Tigard is a city in Washington County, Oregon, United States. The population was 48,035 at the 2010 census. Take a look below for 20 fascinating and awesome facts about Tigard, Oregon, United States.
1. As of 2007, Tigard was the state’s 12th largest city. Incorporated in 1961, the city is located south of Beaverton and north of Tualatin, and is part of the Portland metropolitan area.
2. Interstate 5 and Oregon Route 217 are the main freeways in the city, with Oregon Route 99W and Oregon Route 210 serving as other major highways.
3. Public transit service is provided by TriMet, via several bus routes and the WES Commuter Rail line.
4. Before colonization by European settlers, the Atfalati inhabited the Tualatin Valley in several hunter-gatherer villages including Chachimahiyuk (“Place of aromatic herbs”), near present-day Tigard. Primary food stuffs included deer, camas root, fish, berries, elk, and various nuts. To encourage the growth of the camas plant and maintain a habitat beneficial to deer and elk, the group regularly burned the valley floor to discourage the growth of forests, a common practice among the Kalapuya.
5. The Atfalati spoke the Tualatin-Yamhill (Northern Kalapuya) language, which was one of the three Kalapuyan languages. Prior to contact with white explorers, traders, and missionaries, the Kalapuya population is believed to have numbered as many as 15,000 people.
6. Euro-Americans began arriving in the Atfalati’s homeland in the early 19th century, and settlers in the 1840s.
7. As with the other Kalapuyan peoples, the arrival of Euro-Americans led to dramatic social disruptions.
8. By the 1830s, diseases had decimated the Atfalati.
9. The tribe had already experienced population decreased from smallpox epidemics in 1782 and 1783. It is estimated that the band was reduced to a population of around 600 in 1842, and had shrunk to only 60 in 1848. These upheavals diminished the Atfalati’s ability to challenge white encroachment.
10. Under the terms of a treaty of April 19, 1851, the Atfalatis ceded their lands in return for a small reservation at Wapato Lake as well as “money, clothing, blankets, tools, a few rifles, and a horse for each of their headmen–Kaicut, La Medicine, and Knolah.”
11. At the time of the treaty, there were 65 Atfalatis. The treaty resulted in the loss of much of the Atfalati’s lands, but was preferable to removal east of the Cascade Mountains, which the government initially had demanded. This treaty, however, was never ratified.
12. Under continuing pressure, the government and Kalapuya renegotiated a treaty with Oregon Superintendent of Indian Affairs Joel Palmer.
13. This treaty, the Treaty with the Kalapuya, etc. (also known as the Willamette Valley Treaty or Dayton Treaty) was signed January 4, 1855 and ratified by Congress, on March 3, 1855 (10 Stat. 1143). Under the terms of the treaty, the indigenous peoples of the Willamette Valley agreed to remove to a reservation later designated by the federal government as the Grand Ronde reservation in the western part of the Willamette Valley at the foothills of the Oregon Coast Range, sixty miles south of their original homeland.
14. The Donation Land Claim Act of 1850 promoted homestead settlement in the Oregon territory and encouraged thousands of white settlers to come to the area. Like many towns in the Willamette Valley, Tigard was settled by several families. The most noteworthy was the Tigard family, headed by Wilson M. Tigard.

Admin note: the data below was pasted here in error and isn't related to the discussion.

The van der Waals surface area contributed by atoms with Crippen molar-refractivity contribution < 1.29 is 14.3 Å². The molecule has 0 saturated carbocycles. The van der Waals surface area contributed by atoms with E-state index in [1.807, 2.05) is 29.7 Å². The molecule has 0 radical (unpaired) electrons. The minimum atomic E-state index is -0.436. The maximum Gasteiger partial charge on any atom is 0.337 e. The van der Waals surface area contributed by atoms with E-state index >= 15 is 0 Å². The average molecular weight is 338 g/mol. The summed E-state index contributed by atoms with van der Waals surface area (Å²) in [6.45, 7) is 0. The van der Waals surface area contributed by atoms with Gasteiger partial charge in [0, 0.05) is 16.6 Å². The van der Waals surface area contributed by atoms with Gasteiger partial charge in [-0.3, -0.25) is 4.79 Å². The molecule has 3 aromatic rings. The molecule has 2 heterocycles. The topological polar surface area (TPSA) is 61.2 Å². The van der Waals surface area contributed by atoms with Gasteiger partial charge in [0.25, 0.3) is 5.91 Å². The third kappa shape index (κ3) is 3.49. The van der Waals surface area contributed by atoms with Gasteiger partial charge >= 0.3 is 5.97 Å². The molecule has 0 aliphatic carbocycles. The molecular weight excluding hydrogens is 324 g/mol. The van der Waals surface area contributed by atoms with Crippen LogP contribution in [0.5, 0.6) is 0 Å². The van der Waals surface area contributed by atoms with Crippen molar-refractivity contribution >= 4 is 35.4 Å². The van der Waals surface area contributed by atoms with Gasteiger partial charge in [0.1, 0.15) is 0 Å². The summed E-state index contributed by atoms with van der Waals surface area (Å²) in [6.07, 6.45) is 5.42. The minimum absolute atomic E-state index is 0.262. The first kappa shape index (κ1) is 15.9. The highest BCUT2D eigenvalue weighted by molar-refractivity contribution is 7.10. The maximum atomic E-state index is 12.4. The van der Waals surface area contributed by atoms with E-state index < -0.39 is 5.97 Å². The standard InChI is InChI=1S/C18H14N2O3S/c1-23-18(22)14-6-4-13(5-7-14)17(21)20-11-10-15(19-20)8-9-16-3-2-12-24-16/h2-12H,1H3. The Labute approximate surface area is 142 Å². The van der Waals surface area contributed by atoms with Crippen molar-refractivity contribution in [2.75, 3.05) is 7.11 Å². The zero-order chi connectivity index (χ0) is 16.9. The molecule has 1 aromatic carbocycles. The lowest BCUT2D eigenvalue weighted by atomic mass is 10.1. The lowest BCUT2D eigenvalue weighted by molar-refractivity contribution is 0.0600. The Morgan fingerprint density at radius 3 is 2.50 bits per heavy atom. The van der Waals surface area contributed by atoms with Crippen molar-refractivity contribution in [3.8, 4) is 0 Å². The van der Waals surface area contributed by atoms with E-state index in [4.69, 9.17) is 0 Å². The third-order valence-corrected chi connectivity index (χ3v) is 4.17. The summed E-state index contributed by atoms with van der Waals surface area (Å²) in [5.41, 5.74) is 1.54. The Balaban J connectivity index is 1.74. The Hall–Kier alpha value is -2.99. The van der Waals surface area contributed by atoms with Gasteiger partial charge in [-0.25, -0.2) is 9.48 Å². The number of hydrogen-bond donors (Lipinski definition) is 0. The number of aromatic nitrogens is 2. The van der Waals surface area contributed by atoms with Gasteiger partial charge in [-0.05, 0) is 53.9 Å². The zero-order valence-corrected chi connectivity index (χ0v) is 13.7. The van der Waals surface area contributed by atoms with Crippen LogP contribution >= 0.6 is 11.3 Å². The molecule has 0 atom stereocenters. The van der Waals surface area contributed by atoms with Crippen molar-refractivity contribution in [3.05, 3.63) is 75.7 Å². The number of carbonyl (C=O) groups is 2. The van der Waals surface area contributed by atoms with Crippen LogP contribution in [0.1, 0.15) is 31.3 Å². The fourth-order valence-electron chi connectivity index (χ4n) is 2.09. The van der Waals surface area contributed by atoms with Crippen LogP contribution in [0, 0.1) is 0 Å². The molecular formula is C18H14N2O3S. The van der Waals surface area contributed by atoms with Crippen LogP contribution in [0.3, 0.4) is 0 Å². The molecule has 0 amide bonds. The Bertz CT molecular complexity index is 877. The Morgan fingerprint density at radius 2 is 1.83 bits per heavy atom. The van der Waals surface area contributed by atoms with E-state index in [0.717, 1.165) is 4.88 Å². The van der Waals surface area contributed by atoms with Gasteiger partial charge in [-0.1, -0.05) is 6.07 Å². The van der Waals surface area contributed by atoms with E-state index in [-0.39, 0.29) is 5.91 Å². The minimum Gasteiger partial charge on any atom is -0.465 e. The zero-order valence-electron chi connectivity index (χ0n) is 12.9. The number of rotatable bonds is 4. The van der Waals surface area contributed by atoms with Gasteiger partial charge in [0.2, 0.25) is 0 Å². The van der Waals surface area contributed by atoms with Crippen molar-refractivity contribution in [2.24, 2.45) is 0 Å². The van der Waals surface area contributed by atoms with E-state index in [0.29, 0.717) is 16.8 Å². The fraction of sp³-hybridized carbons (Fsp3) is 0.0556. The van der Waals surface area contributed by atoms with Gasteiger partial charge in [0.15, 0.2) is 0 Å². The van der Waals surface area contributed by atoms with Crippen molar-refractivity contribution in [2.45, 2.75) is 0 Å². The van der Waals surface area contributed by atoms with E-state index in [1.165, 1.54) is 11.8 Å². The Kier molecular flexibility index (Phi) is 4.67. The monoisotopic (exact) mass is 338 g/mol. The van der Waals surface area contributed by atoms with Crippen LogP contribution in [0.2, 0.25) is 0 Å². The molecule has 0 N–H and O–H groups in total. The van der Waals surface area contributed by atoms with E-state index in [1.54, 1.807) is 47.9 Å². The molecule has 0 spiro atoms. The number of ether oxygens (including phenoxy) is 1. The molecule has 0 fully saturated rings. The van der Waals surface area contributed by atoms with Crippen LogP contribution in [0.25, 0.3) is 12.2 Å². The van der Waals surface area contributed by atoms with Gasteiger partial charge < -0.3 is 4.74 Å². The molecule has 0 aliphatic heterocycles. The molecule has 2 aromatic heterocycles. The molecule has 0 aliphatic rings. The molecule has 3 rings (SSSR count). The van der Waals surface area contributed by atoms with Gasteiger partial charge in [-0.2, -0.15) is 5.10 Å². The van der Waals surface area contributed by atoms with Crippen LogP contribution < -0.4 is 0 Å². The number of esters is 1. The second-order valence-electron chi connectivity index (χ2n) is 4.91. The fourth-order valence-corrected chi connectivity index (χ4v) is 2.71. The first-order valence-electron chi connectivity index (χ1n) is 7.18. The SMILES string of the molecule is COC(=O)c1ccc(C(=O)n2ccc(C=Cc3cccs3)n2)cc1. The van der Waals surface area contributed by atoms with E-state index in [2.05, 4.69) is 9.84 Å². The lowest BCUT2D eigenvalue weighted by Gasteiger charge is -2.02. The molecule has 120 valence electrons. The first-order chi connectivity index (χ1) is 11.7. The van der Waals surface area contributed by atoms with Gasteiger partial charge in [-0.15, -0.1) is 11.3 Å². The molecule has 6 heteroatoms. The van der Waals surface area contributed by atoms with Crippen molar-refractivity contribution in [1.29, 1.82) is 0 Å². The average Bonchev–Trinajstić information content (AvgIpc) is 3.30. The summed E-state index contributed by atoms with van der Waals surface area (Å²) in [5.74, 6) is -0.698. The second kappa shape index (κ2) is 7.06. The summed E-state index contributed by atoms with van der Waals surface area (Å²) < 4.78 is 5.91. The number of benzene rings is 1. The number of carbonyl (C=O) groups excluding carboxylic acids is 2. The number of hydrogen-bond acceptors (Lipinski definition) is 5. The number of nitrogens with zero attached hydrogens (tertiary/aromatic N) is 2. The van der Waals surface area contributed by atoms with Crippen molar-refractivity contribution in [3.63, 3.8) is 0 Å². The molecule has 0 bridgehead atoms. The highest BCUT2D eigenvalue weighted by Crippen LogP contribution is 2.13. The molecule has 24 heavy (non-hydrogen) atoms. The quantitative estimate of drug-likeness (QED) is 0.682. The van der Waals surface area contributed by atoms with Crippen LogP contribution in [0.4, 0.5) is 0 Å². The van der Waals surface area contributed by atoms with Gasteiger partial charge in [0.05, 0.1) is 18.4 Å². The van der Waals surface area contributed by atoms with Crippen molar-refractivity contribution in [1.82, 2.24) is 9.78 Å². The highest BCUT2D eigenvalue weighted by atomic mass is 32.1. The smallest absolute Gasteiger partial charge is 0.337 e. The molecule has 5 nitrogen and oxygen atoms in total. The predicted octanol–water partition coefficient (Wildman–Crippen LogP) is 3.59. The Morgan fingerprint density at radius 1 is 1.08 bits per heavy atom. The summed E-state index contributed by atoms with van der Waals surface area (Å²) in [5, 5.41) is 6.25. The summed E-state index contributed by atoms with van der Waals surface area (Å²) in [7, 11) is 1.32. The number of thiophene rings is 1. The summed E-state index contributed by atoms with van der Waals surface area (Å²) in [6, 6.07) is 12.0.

15. Arriving in the area known as “East Butte” in 1852, the family settled and became involved in organizing and building the East Butte School, a general store (which, starting in 1886, also housed the area’s post office) and a meeting hall, and renamed East Butte to “Tigardville” in 1886.
16. The Evangelical organization built the Emanuel Evangelical Church at the foot of Bull Mountain, south of the Tigard store in 1886. A blacksmith shop was opened in the 1890s by John Gaarde across from the Tigard Store, and in 1896 a new E. Butte school was opened to handle the growth the community was experiencing from an incoming wave of German settlers.
17. The period between 1907 and 1910 marked a rapid acceleration in growth as Main Street blossomed with the construction of several new commercial buildings, Germania Hall (a two-story building featuring a restaurant, grocery store, dance hall, and rooms to rent), a shop/post office, and a livery stable. Limited telephone service began in 1908.
18. In 1910, the arrival of the Oregon Electric Railway triggered the development of Main Street and pushed Tigardville from being merely a small farming community into a period of growth which would lead to its incorporation as a city in 1961. The town was renamed Tigard in 1907 by the railroad to greater distinguish it from the nearby Wilsonville, and the focus of the town reoriented northeast towards the new rail stop as growth accelerated.
19. 1911 marked the introduction of electricity, as the Tualatin Valley Electric company joined Tigard to a service grid with Sherwood and Tualatin. William Ariss built a blacksmith shop on Main Street in 1912 that eventually evolved into a modern service station. In the 1930s the streets and walks of Main Street were finally paved, and another school established to accommodate growth.
20. The city was the respondent in (and eventual loser of) the landmark property rights case, Dolan v. City of Tigard, decided by the Supreme Court of the United States in 1994. The case established the “rough proportionality” test that is now applied throughout the United States when a local government evaluates a land use application and determines the exactions to require of the recipient of a land use approval.